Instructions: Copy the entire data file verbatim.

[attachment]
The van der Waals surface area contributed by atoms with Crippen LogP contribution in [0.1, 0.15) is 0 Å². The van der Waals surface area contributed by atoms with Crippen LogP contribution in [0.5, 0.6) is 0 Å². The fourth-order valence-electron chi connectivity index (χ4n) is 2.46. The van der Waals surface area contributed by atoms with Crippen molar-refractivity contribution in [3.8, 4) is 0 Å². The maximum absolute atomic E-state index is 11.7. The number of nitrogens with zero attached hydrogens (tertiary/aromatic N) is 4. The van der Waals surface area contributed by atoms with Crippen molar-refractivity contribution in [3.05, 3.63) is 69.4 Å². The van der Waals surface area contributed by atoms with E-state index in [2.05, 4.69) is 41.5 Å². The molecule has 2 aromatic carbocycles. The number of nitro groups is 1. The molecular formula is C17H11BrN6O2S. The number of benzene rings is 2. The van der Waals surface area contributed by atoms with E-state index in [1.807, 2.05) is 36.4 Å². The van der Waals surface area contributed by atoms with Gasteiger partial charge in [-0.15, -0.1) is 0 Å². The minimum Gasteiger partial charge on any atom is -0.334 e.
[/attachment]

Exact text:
The van der Waals surface area contributed by atoms with Crippen LogP contribution in [0.1, 0.15) is 0 Å². The van der Waals surface area contributed by atoms with Crippen LogP contribution in [0.5, 0.6) is 0 Å². The fourth-order valence-electron chi connectivity index (χ4n) is 2.46. The van der Waals surface area contributed by atoms with Crippen molar-refractivity contribution in [3.8, 4) is 0 Å². The maximum absolute atomic E-state index is 11.7. The number of nitrogens with zero attached hydrogens (tertiary/aromatic N) is 4. The van der Waals surface area contributed by atoms with Crippen molar-refractivity contribution in [3.05, 3.63) is 69.4 Å². The van der Waals surface area contributed by atoms with E-state index in [2.05, 4.69) is 41.5 Å². The molecule has 2 aromatic carbocycles. The number of nitro groups is 1. The molecular formula is C17H11BrN6O2S. The number of benzene rings is 2. The van der Waals surface area contributed by atoms with E-state index in [1.807, 2.05) is 36.4 Å². The van der Waals surface area contributed by atoms with Gasteiger partial charge in [-0.15, -0.1) is 0 Å². The minimum Gasteiger partial charge on any atom is -0.334 e.